Climate legislation to go before Cabinet by Christmas, says Bruton
Bill will set emissions limits and enshrine commitment to carbon neutrality by 2050
Minister for Communications, Climate Action and Environment Richard Bruton: ‘There is a high level of desire to deliver this in the Oireachtas.’ Photograph: Eamonn Farrell/RollingNews.ie
Legislation to ensure Ireland pursues more ambitious climate actions, including five-yearly carbon budgets setting emissions limits, is to go before Cabinet by Christmas, the Minister for Climate Action, Richard Bruton, has confirmed.
The heads of the Climate Change (Amendment) Act were ready to be considered by the Government, with a view to undergoing scrutiny in the Oireachtas early next year. It will enshrine revised 2030 targets and a commitment to achieve carbon neutrality by 2050.
Under carbon budgeting elements, key sectors such as transport and agriculture will have carbon limits in terms of how much carbon they can emit on a five-yearly basis.
Mr Bruton said he was heartened by the degree of consensus across the political system around climate and even around carbon pricing. The reality, however, was that there were “real hard policy issues involved” that will be difficult to manage, as indicated by the move to exit from peat extraction and its use in power generation.
The new renewable electricity support scheme was specifically designed to address such issues, he said, notably its community pot for supporting projects and provisions for community gain.
It was possible to get the legislation through before next year’s general election. The Bill would have to undergo pre-legislative scrutiny at committee stage which would take time, but “there is a high level of desire to deliver this in the Oireachtas”, Mr Bruton felt.
The concerns of young people were much more to the fore and this pressure was being felt in negotiating rooms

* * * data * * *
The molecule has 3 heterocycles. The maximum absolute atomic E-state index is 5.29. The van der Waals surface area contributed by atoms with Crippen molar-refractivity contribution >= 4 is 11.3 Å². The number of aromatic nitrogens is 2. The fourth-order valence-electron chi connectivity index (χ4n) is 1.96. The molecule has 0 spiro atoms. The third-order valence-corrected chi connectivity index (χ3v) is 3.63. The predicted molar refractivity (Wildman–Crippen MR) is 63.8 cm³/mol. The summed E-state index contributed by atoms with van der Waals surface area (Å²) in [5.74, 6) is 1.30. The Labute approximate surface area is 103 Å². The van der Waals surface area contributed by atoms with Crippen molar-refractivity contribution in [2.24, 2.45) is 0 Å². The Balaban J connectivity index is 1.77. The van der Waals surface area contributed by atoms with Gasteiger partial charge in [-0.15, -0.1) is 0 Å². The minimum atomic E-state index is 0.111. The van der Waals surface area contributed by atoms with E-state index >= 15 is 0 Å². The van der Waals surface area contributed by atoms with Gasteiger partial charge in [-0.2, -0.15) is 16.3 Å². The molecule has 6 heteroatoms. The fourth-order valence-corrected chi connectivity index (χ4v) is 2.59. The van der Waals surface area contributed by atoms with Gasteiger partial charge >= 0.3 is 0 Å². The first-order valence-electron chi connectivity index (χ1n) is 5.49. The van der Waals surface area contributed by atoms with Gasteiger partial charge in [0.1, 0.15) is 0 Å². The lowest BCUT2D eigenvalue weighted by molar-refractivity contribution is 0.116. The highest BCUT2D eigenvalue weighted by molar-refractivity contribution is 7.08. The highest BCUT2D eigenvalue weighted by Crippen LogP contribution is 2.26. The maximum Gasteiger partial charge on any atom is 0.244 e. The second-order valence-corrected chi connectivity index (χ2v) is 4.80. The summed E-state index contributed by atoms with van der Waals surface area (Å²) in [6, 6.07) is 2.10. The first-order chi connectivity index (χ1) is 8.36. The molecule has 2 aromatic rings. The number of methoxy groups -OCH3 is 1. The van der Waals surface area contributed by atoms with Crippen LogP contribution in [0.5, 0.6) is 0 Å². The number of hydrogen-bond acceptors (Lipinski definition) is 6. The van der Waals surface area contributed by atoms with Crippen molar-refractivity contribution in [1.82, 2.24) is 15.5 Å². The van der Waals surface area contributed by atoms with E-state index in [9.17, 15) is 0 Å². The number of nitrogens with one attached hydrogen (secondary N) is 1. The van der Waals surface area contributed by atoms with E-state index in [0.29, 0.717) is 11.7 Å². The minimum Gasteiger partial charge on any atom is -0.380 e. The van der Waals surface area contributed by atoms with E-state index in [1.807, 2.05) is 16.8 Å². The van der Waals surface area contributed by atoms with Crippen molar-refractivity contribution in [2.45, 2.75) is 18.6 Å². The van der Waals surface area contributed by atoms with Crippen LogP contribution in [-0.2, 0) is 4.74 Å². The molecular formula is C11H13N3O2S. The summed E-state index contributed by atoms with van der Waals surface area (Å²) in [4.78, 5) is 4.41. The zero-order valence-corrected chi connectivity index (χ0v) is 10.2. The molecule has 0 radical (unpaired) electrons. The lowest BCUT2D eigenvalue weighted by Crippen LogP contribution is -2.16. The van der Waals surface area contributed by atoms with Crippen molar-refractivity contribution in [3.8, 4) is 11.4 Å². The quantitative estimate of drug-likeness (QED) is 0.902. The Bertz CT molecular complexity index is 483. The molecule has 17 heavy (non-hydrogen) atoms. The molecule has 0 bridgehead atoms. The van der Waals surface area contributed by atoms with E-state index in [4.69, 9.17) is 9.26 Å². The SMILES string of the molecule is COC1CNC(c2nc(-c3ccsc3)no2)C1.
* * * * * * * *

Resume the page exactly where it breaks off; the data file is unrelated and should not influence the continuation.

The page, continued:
The strengthened climate legislation would also require a wider process to explain to citizens “why we there should be carbon budgets, when we set them what they mean – what they mean for different sectors and the way they plan. Getting that information out there is really important.”
He admitted that such was the scale of what was envisaged in decarbonising Ireland, the capacity and expertise to deliver that was not yet fully developed.
Mr Bruton said there was a discernible difference at COP25 compared to previous talks, as the concerns of young people were much more to the fore and this pressure was being felt in negotiating rooms, especially among EU colleagues.
Momentum had been built since the recent UN climate summit in New York, Mr Bruton believed. “They are articulating the sense of anger and frustration” in their determination to find solutions and contribute, he added.
The system was struggling to find ways of bringing that dynamic into the decision-making processes, he said. That said, there was a change in thinking: politicians and negotiators were conscious of the demands that were being placed on them. They equally applied to Ministers trying to effect change, he said.
The input of young people was one of the greatest assets in delivering change, Mr Bruton added.